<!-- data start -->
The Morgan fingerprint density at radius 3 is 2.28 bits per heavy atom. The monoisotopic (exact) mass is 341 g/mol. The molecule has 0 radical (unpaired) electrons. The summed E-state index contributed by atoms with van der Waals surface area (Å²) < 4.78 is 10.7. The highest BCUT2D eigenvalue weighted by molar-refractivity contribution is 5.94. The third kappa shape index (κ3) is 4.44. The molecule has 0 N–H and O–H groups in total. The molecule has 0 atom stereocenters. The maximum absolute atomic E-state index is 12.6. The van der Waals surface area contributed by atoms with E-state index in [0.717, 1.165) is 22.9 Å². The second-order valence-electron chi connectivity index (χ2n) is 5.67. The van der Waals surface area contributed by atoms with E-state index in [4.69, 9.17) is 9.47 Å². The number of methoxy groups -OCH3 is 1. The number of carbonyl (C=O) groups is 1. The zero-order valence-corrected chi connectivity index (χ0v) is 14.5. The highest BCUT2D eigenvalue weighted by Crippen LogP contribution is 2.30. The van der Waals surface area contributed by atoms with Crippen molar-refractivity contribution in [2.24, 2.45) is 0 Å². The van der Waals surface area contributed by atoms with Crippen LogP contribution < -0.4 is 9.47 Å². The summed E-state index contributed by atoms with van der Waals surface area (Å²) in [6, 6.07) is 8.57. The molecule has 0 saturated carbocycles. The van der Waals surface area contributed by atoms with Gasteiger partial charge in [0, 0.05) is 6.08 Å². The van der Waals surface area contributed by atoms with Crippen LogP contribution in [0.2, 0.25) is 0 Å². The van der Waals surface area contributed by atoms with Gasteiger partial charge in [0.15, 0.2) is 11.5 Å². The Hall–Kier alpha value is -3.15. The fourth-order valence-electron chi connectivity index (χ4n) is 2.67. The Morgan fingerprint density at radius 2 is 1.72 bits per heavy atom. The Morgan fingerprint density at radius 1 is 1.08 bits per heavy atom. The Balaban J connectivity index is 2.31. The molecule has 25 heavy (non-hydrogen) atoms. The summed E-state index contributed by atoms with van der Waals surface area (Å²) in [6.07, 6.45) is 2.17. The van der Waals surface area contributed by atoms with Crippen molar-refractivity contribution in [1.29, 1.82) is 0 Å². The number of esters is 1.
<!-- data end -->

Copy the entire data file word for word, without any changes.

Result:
The Morgan fingerprint density at radius 3 is 2.28 bits per heavy atom. The monoisotopic (exact) mass is 341 g/mol. The molecule has 0 radical (unpaired) electrons. The summed E-state index contributed by atoms with van der Waals surface area (Å²) < 4.78 is 10.7. The highest BCUT2D eigenvalue weighted by molar-refractivity contribution is 5.94. The third kappa shape index (κ3) is 4.44. The molecule has 0 N–H and O–H groups in total. The molecule has 0 atom stereocenters. The maximum absolute atomic E-state index is 12.6. The van der Waals surface area contributed by atoms with E-state index in [0.717, 1.165) is 22.9 Å². The second-order valence-electron chi connectivity index (χ2n) is 5.67. The van der Waals surface area contributed by atoms with E-state index in [4.69, 9.17) is 9.47 Å². The number of methoxy groups -OCH3 is 1. The number of carbonyl (C=O) groups is 1. The zero-order valence-corrected chi connectivity index (χ0v) is 14.5. The highest BCUT2D eigenvalue weighted by Crippen LogP contribution is 2.30. The van der Waals surface area contributed by atoms with Crippen molar-refractivity contribution in [2.24, 2.45) is 0 Å². The van der Waals surface area contributed by atoms with Crippen LogP contribution < -0.4 is 9.47 Å². The summed E-state index contributed by atoms with van der Waals surface area (Å²) in [6, 6.07) is 8.57. The molecule has 0 saturated carbocycles. The van der Waals surface area contributed by atoms with Gasteiger partial charge in [0, 0.05) is 6.08 Å². The van der Waals surface area contributed by atoms with Crippen LogP contribution in [0.2, 0.25) is 0 Å². The van der Waals surface area contributed by atoms with Gasteiger partial charge in [0.15, 0.2) is 11.5 Å². The Hall–Kier alpha value is -3.15. The fourth-order valence-electron chi connectivity index (χ4n) is 2.67. The Morgan fingerprint density at radius 2 is 1.72 bits per heavy atom. The Morgan fingerprint density at radius 1 is 1.08 bits per heavy atom. The Balaban J connectivity index is 2.31. The molecule has 25 heavy (non-hydrogen) atoms. The summed E-state index contributed by atoms with van der Waals surface area (Å²) in [6.07, 6.45) is 2.17. The van der Waals surface area contributed by atoms with Crippen molar-refractivity contribution in [1.29, 1.82) is 0 Å². The number of esters is 1.